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Celebrex Disease Interactions

There are 10 disease interactions with Celebrex (celecoxib).

Major

NSAIDs (applies to Celebrex) asthma

Major Potential Hazard, Moderate plausibility.

Nonsteroidal anti-inflammatory drugs (NSAIDs) are contraindicated in patients with history of asthma, urticaria, or other allergic-type reactions after taking aspirin or other NSAIDs; severe, sometimes fatal, anaphylactic reactions to NSAIDs have been reported in such patients. A subpopulation of patients with asthma may have aspirin-sensitive asthma which may include chronic rhinosinusitis complicated by nasal polyps, severe potentially fatal bronchospasm, and/or intolerance to aspirin and other NSAIDs. Since cross-reactivity between aspirin and other NSAIDs has been reported in such aspirin-sensitive patients, therapy with any NSAID should be avoided in patients with this form of aspirin sensitivity. NSAIDs should be used with caution in patients with preexisting asthma (without known aspirin sensitivity), and these patients should be monitored for changes in the signs and symptoms of asthma.

References

  1. "Product Information. Motrin (ibuprofen)." Pharmacia and Upjohn (2002):
  2. "Product Information. Nalfon (fenoprofen)." Xspire Pharma (2002):
  3. "Product Information. Indocin (indomethacin)." Merck & Company Inc (2002):
  4. "Product Information. Orudis (ketoprofen)." Wyeth-Ayerst Laboratories (2002):
  5. "Product Information. Naprosyn (naproxen)." Syntex Laboratories Inc (2002):
  6. "Product Information. Clinoril (sulindac)." Merck & Company Inc (2001):
  7. "Product Information. Tolectin (tolmetin)." McNeil Pharmaceutical (2001):
  8. "Product Information. Voltaren (diclofenac)." Novartis Pharmaceuticals (2001):
  9. "Product Information. Relafen (nabumetone)." SmithKline Beecham (2001):
  10. "Product Information. Feldene (piroxicam)." Pfizer U.S. Pharmaceuticals (2001):
  11. "Product Information. Ansaid (flurbiprofen)." Pharmacia and Upjohn (2001):
  12. "Product Information. Lodine (etodolac)." Wyeth-Ayerst Laboratories (2001):
  13. "Product Information. Daypro (oxaprozin)." Searle (2001):
  14. "Product Information. Celebrex (celecoxib)." Searle (2001):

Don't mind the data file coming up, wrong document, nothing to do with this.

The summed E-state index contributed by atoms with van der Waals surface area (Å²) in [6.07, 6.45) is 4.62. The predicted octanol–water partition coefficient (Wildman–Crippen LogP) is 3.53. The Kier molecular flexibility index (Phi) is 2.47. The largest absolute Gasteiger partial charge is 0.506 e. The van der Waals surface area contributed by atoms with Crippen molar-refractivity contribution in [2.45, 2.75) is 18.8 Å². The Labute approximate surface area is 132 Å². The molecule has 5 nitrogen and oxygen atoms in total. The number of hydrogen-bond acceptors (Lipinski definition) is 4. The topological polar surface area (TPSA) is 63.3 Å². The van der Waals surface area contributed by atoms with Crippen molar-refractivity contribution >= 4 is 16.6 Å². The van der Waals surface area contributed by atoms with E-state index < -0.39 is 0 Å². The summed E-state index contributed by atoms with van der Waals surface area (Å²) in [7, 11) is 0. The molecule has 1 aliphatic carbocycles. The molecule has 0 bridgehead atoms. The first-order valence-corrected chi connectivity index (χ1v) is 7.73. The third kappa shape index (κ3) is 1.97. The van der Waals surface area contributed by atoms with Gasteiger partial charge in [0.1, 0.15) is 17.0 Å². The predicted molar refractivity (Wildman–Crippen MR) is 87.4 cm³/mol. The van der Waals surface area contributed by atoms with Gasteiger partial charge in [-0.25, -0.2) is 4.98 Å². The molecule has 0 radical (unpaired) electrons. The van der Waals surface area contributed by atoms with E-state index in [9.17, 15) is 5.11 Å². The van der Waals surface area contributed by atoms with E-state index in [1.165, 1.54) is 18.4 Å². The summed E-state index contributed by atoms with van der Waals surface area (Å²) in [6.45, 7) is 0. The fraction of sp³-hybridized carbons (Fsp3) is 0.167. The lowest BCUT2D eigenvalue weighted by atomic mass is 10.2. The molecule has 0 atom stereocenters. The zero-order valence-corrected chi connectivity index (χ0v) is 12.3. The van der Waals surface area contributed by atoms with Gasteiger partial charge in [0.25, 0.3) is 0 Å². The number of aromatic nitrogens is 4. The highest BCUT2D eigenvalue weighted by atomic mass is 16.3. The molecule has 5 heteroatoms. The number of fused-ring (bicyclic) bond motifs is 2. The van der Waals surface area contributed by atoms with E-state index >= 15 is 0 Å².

15. "Product Information. Mobic (meloxicam)." Boehringer-Ingelheim (2001):
View all 15 references
Major

NSAIDs (applies to Celebrex) GI toxicity

Major Potential Hazard, High plausibility. Applicable conditions: Alcoholism, Colitis/Enteritis (Noninfectious), Colonic Ulceration, Duodenitis/Gastritis, Gastrointestinal Hemorrhage, Gastrointestinal Perforation, History - Peptic Ulcer, Peptic Ulcer, Smoking

Nonsteroidal anti-inflammatory drugs (NSAIDs) can cause serious gastrointestinal (GI) adverse events including inflammation, bleeding, ulceration, and perforation of the esophagus, stomach, small intestine, or large intestine, which can be fatal. These serious adverse events can develop at any time, with or without warning symptoms. Only 1 in 5 patients who develop a serious upper GI side effect on NSAIDs is symptomatic. NSAIDs should be used with caution in patients with history of peptic ulcer disease and/or GI bleeding, as these patients had a greater than 10-fold increased risk for developing a GI bleed compared to patients without these risk factors. Caution is also advised if NSAIDs are prescribed to patients with other factors that increase risk of GI bleeding, such as: prolonged NSAID therapy; concomitant use of oral corticosteroids, antiplatelet agents (e.g., aspirin), anticoagulants, selective serotonin reuptake inhibitors; alcohol use; smoking; history of gastrointestinal surgery or anastomosis, older age; poor general health status; and advanced liver disease and/or coagulopathy. Particular vigilance is necessary when treating elderly or debilitated patients since most postmarketing reports of fatal GI events occurred in these patients.

References

  1. "Product Information. Motrin (ibuprofen)." Pharmacia and Upjohn (2002):
  2. "Product Information. Nalfon (fenoprofen)." Xspire Pharma (2002):
  3. "Product Information. Indocin (indomethacin)." Merck & Company Inc (2002):
  4. "Product Information. Orudis (ketoprofen)." Wyeth-Ayerst Laboratories (2002):
  5. "Product Information. Naprosyn (naproxen)." Syntex Laboratories Inc (2002):
  6. "Product Information. Clinoril (sulindac)." Merck & Company Inc (2001):
  7. "Product Information. Tolectin (tolmetin)." McNeil Pharmaceutical (2001):
  8. "Product Information. Voltaren (diclofenac)." Novartis Pharmaceuticals (2001):